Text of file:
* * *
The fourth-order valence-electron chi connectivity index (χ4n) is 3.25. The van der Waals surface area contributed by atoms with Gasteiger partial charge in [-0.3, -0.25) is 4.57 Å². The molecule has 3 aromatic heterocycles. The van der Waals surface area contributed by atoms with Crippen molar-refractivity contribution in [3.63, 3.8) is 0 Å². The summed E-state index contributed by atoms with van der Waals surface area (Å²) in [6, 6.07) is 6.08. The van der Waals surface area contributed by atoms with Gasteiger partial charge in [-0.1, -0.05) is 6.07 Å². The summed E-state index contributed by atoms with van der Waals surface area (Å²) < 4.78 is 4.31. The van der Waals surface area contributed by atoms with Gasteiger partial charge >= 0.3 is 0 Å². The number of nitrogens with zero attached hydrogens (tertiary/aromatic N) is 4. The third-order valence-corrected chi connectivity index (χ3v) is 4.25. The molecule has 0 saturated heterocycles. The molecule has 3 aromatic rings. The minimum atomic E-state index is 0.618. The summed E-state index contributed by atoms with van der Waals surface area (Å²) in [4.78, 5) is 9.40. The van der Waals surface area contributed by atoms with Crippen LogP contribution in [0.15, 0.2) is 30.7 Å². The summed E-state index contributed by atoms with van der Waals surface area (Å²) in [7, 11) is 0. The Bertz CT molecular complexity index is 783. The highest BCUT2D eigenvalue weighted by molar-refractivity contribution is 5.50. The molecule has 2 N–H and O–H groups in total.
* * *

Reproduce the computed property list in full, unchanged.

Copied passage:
The fourth-order valence-electron chi connectivity index (χ4n) is 3.25. The van der Waals surface area contributed by atoms with Gasteiger partial charge in [-0.3, -0.25) is 4.57 Å². The molecule has 3 aromatic heterocycles. The van der Waals surface area contributed by atoms with Crippen molar-refractivity contribution in [3.63, 3.8) is 0 Å². The summed E-state index contributed by atoms with van der Waals surface area (Å²) in [6, 6.07) is 6.08. The van der Waals surface area contributed by atoms with Gasteiger partial charge in [-0.1, -0.05) is 6.07 Å². The summed E-state index contributed by atoms with van der Waals surface area (Å²) < 4.78 is 4.31. The van der Waals surface area contributed by atoms with Gasteiger partial charge >= 0.3 is 0 Å². The number of nitrogens with zero attached hydrogens (tertiary/aromatic N) is 4. The third-order valence-corrected chi connectivity index (χ3v) is 4.25. The molecule has 0 saturated heterocycles. The molecule has 3 aromatic rings. The minimum atomic E-state index is 0.618. The summed E-state index contributed by atoms with van der Waals surface area (Å²) in [4.78, 5) is 9.40. The van der Waals surface area contributed by atoms with Crippen LogP contribution in [0.15, 0.2) is 30.7 Å². The summed E-state index contributed by atoms with van der Waals surface area (Å²) in [7, 11) is 0. The Bertz CT molecular complexity index is 783. The highest BCUT2D eigenvalue weighted by molar-refractivity contribution is 5.50. The molecule has 2 N–H and O–H groups in total.